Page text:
New research published in the November issue of Nutrition Journal reports adding one-half of a fresh avocado to a lunch may have helped healthy, overweight people feel more satisfied and reduced their desire to eat following a meal. The study was funded by the Hass Avocado Board.The pilot study, “A Randomized 3×3 Crossover Study to Evaluate the Effect of Hass Avocado Intake on Post Ingestive Satiety, Glucose and Insulin Levels, and Subsequent Energy Intake in Overweight Adults,” compared the effects of incorporating fresh Hass avocado into a lunch—either by replacing other foods or by simply adding it to the meal— to the effects of eating a standard lunch to determine how avocado consumption would influence satiety, blood sugar and insulin response and subsequent food intake. The subjects were 26 healthy, overweight adults.
Researchers found that participants who added half of a fresh avocado to their lunch reported a significantly decreased desire to eat by 40 percent over a three-hour period, and by 28 percent over a five-hour period after the meal, compared to their desire to eat after a standard lunch without avocado. In addition, they reported increased feelings of satisfaction by 26 percent over the three hours following the meal.
Fats in general get a bad rap, but there are such things as “good fats.” These include the polyunsaturated fats found in nuts, vegetable oils, and avocados, and monounsaturated fats found in soybean oil, walnuts, flaxseed, and certain fish. They’re good for you in general (when taken in moderation, of course—they still can pack in the calories). Stay away from saturated fats and trans fats, which may increase inflammation in the body.
Dairy - Worst
Some people with psoriasis report that cutting back on dairy products also eases their symptoms. Scientists haven’t found a reason why this might be true, but trial-and-error may give you an idea if dairy should be off your list. If you find dairy is okay for you, make sure you pick fat-free, 1% fat, or low-fat milk, cheese, and other dairy products—they’re better for your heart health. Some people with psoriasis have found that soy milk is a good substitute for cow’s milk.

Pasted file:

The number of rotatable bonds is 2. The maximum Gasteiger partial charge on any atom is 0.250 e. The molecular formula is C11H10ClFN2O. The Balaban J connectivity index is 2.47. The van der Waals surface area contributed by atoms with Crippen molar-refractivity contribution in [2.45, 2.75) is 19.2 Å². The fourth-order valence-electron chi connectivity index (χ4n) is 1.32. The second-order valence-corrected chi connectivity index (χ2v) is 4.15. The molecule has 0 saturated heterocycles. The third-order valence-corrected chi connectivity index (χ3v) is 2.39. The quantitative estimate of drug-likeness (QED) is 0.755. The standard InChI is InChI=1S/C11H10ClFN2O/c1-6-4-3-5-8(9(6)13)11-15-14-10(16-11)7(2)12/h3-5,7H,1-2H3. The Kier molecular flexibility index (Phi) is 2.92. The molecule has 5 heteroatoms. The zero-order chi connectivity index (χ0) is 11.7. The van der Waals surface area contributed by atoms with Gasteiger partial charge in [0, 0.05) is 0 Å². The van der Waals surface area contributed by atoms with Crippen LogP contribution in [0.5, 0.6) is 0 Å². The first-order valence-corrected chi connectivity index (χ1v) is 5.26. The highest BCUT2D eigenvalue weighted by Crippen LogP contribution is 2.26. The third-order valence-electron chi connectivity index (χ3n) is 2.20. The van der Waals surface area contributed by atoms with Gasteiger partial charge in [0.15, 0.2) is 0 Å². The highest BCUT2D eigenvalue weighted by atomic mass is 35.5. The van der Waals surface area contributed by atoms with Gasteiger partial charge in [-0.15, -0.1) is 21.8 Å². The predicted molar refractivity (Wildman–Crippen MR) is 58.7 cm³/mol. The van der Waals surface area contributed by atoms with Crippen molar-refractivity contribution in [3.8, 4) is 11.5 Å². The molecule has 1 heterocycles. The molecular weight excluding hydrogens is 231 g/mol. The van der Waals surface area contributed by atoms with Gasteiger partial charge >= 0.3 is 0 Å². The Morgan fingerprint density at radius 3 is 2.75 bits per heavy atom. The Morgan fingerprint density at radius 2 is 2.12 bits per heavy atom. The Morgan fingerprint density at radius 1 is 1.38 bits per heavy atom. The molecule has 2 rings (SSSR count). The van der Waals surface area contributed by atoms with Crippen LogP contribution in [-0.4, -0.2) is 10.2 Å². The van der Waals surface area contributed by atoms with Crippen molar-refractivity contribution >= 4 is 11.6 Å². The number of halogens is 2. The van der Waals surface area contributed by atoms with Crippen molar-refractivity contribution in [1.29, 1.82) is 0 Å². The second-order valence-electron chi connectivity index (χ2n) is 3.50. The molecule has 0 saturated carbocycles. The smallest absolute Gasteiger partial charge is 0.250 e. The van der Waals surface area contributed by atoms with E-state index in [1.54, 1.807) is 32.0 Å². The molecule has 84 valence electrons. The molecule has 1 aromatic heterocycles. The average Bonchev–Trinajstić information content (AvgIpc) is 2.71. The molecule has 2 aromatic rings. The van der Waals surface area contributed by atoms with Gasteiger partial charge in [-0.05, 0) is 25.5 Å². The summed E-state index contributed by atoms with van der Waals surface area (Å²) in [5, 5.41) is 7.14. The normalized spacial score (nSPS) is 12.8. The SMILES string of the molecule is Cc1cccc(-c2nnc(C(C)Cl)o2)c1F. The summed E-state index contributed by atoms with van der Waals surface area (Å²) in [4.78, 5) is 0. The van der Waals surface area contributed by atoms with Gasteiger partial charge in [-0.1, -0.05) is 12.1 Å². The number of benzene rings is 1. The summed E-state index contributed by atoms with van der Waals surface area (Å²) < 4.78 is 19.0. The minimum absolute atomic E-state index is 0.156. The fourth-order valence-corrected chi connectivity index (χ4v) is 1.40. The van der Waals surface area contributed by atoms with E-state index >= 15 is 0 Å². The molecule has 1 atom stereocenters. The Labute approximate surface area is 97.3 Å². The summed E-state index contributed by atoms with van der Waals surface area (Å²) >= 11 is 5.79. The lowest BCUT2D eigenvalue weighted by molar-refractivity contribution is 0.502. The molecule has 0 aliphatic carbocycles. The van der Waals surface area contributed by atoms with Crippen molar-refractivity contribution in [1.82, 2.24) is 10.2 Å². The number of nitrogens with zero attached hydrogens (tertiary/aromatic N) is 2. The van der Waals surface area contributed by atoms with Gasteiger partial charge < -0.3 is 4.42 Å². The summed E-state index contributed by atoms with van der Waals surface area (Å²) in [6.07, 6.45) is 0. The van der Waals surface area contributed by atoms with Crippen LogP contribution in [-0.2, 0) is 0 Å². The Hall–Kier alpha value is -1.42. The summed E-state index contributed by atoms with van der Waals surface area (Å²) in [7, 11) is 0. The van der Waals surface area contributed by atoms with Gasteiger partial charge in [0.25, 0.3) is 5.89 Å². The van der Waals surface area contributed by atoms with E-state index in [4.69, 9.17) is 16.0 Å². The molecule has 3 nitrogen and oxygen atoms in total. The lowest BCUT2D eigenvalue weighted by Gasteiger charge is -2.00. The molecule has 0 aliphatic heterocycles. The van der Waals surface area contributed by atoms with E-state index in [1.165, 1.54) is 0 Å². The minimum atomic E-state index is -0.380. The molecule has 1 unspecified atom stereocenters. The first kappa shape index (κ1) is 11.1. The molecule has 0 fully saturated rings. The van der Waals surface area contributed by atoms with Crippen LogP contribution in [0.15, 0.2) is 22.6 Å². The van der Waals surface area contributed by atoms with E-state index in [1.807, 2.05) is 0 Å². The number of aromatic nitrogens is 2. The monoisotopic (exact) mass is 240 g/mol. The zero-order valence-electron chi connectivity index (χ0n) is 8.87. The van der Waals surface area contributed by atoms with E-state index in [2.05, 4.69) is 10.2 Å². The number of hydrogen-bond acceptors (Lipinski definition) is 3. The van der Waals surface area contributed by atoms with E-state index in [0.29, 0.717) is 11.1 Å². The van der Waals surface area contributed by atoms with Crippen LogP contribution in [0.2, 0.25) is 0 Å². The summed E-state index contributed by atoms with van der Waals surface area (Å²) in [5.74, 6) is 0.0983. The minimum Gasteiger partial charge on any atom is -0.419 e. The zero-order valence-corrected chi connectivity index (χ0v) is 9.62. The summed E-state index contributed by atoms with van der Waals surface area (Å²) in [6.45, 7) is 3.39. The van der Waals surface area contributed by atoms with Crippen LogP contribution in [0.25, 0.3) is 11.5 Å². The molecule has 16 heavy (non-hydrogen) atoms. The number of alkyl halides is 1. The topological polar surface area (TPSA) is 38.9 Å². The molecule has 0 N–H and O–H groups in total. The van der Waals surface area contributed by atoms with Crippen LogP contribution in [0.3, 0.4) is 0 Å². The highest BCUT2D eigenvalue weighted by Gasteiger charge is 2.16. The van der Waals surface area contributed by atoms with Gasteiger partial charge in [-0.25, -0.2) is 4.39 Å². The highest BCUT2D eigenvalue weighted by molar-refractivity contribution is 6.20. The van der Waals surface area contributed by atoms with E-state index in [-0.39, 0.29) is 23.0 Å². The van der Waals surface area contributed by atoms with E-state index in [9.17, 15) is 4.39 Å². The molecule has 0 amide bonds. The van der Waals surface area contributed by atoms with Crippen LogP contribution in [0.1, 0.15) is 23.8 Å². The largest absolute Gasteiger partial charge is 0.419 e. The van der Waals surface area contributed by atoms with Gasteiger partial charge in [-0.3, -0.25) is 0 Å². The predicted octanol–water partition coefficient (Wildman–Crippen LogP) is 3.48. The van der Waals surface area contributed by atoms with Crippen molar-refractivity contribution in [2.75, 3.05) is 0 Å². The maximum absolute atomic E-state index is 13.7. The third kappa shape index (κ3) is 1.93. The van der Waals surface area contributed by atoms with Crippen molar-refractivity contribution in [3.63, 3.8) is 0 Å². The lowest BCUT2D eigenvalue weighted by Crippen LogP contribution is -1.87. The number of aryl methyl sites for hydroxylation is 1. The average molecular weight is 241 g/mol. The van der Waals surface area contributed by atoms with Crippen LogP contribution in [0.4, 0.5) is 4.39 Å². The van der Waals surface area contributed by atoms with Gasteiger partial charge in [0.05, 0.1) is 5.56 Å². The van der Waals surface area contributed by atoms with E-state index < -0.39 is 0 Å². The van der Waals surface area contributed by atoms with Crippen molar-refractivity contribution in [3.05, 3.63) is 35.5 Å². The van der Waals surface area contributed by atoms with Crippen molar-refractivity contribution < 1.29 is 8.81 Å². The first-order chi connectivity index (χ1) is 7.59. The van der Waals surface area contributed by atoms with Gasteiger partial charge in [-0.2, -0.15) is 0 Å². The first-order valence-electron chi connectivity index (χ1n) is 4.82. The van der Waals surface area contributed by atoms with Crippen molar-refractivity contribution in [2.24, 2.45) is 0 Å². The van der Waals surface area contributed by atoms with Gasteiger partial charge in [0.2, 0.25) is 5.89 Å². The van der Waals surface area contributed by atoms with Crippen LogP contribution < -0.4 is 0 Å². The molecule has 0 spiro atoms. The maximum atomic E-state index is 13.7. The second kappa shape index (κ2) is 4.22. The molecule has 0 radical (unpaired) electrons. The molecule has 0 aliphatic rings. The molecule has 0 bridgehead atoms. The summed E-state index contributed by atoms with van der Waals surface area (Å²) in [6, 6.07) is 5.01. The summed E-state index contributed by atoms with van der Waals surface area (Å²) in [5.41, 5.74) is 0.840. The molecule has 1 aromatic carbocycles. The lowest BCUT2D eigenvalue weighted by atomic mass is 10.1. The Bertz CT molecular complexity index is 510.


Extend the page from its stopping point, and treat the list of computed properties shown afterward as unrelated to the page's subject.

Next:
The avocado category continues to deliver impressive retail growth. Last year, retail volume exceeded 1.1 billion units and retail sales topped $1.2 billion. Hass avocados continue to dominate and drive this category with a 94 percent dollar share for all avocados.
To help retailers post additional gains on top of already strong sales performance, and to attract and inspire additional purchases from avocado users, the Hass Avocado Board’s new study Shopper Motivations and Influences: Driving Hass Avocado Sales at Retail identifies key influencers in the path to purchase process.
“The research was conducted of heavy and super-heavy avocado users that plan to buy avocados ahead of time or buy them on impulse,” Emiliano Escobedo, executive director of the Hass Avocado Board, said in a press release. “Independent research has shown that these segments are extremely important to the category because this consumer group accounts for 50 percent of avocado-consuming households; they consume nearly 90 percent of the avocado volume. Understanding how the shoppers purchase avocados can lead to high-impact merchandising strategies that can enhance shopper satisfaction and drive incremental retail category growth.”